Andy Murray on Sunday said that he was “very proud” after earning his first ATP Tour title since March 2017 with a 3-6, 6-4, 6-4 victory over fellow three-time Grand Slam champion Stan Wawrinka in the European Open final in Antwerp, Belgium.
Former world No. 1 Murray, who contemplated retirement earlier this year before undergoing career-saving hip surgery, fought back from a set and 3-1 down to claim his 46th career title.
“It means a lot. The last few years have been extremely difficult,” said Murray, who broke down in tears at the end of the match. “Both me and Stan have had a lot of injury problems in the last couple of years. It’s amazing to be back, playing against him in the final like that. I think it was a great match.”
“I didn’t expect to be in this position at all. I’m happy, very happy,” added Murray, whose ranking has plummeted to world No. 243.
Murray became the lowest-ranked ATP champion since world No. 355 Pablo Andujar triumphed at the Grand Prix Hassan II in Marrakesh, Morocco, last year.
“I’ve really enjoyed my week here. The atmosphere the last few days has been amazing,” Murray said. “I’m very proud of the win this week.”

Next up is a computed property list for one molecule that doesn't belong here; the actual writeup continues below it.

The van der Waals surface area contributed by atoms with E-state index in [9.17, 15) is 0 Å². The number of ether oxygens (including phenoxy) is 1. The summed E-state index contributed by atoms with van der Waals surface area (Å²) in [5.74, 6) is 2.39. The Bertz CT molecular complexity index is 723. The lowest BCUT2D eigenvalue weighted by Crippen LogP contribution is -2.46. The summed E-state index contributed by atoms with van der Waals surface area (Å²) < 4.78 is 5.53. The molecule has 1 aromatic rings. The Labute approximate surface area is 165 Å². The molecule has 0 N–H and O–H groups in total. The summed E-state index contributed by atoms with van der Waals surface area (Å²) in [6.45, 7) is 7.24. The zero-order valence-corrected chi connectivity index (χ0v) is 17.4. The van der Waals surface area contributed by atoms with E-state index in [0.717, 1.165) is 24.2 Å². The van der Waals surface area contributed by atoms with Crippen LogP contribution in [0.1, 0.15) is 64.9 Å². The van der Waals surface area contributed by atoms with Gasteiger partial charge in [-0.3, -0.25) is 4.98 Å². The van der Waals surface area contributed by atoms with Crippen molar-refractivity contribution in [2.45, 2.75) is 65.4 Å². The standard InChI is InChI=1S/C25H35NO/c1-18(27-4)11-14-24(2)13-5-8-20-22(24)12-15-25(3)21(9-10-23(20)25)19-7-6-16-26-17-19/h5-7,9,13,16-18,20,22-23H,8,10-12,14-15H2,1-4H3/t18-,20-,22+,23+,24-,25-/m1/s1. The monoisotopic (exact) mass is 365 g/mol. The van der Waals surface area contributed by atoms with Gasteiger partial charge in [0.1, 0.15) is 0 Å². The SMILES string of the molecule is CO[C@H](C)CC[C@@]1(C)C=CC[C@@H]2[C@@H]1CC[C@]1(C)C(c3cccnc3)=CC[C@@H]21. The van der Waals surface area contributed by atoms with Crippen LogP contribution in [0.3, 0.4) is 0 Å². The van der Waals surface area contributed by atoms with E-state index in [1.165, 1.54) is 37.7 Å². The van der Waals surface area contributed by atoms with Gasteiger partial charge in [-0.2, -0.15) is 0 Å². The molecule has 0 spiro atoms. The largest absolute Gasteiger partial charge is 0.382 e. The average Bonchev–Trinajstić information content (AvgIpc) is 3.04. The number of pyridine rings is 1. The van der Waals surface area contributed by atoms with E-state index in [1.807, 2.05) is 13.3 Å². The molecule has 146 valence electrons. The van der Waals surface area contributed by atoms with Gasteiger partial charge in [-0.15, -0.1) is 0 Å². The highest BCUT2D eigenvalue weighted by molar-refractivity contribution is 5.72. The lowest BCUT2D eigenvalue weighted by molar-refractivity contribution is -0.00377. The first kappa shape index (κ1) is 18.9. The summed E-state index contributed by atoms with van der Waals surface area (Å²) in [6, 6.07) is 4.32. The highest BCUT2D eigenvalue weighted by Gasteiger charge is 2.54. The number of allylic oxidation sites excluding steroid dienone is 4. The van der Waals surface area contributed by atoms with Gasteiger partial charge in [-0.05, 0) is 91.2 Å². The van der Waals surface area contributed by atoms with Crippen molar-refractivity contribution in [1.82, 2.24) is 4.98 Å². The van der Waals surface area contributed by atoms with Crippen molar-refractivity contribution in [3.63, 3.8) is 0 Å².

Wawrinka, who was also hunting a first title in more than two years, was full of praise for an opponent who in January tearfully revealed he was in constant agony from a hip injury.
Murray had announced at an emotional Australian Open news conference that he planned to retire at Wimbledon this year because of chronic hip pain.
“I think the tennis world, including me, was really sad in Australia after that press conference,” Wawrinka said.
“To see you back at this level, it’s amazing. We’re all really happy,” he said. “I’m sad I lost today, but I’m really happy to see you back. You’re an amazing champion and you deserve that. I’ve lost today, but in general it was a great week.”
Murray became the second straight British winner of the European Open after Kyle Edmund defeated Gael Monfils in last year’s final for his maiden ATP Tour crown.
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